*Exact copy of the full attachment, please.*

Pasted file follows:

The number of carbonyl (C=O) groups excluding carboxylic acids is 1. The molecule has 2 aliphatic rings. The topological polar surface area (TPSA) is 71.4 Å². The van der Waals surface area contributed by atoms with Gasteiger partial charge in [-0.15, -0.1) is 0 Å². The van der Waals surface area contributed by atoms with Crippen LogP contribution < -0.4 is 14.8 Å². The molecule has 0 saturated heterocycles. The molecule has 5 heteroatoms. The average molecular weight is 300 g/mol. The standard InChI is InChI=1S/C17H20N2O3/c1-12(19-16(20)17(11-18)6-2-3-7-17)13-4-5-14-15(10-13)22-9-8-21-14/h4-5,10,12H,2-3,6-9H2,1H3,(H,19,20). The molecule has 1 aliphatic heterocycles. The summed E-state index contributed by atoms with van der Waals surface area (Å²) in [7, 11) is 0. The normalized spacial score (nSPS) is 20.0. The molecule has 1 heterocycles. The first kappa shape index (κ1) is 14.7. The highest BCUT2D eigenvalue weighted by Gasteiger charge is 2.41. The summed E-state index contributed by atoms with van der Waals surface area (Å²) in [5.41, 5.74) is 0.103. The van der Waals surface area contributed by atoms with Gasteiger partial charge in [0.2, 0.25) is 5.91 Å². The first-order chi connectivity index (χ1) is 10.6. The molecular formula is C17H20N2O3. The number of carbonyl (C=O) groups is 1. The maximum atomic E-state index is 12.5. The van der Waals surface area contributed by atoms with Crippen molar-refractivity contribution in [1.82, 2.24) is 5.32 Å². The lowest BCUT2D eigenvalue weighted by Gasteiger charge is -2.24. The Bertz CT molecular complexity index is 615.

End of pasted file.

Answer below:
The number of carbonyl (C=O) groups excluding carboxylic acids is 1. The molecule has 2 aliphatic rings. The topological polar surface area (TPSA) is 71.4 Å². The van der Waals surface area contributed by atoms with Gasteiger partial charge in [-0.15, -0.1) is 0 Å². The van der Waals surface area contributed by atoms with Crippen LogP contribution < -0.4 is 14.8 Å². The molecule has 0 saturated heterocycles. The molecule has 5 heteroatoms. The average molecular weight is 300 g/mol. The standard InChI is InChI=1S/C17H20N2O3/c1-12(19-16(20)17(11-18)6-2-3-7-17)13-4-5-14-15(10-13)22-9-8-21-14/h4-5,10,12H,2-3,6-9H2,1H3,(H,19,20). The molecule has 1 aliphatic heterocycles. The summed E-state index contributed by atoms with van der Waals surface area (Å²) in [7, 11) is 0. The normalized spacial score (nSPS) is 20.0. The molecule has 1 heterocycles. The first kappa shape index (κ1) is 14.7. The highest BCUT2D eigenvalue weighted by Gasteiger charge is 2.41. The summed E-state index contributed by atoms with van der Waals surface area (Å²) in [5.41, 5.74) is 0.103. The van der Waals surface area contributed by atoms with Gasteiger partial charge in [0.2, 0.25) is 5.91 Å². The first-order chi connectivity index (χ1) is 10.6. The molecular formula is C17H20N2O3. The number of carbonyl (C=O) groups is 1. The maximum atomic E-state index is 12.5. The van der Waals surface area contributed by atoms with Crippen molar-refractivity contribution in [1.82, 2.24) is 5.32 Å². The lowest BCUT2D eigenvalue weighted by Gasteiger charge is -2.24. The Bertz CT molecular complexity index is 615.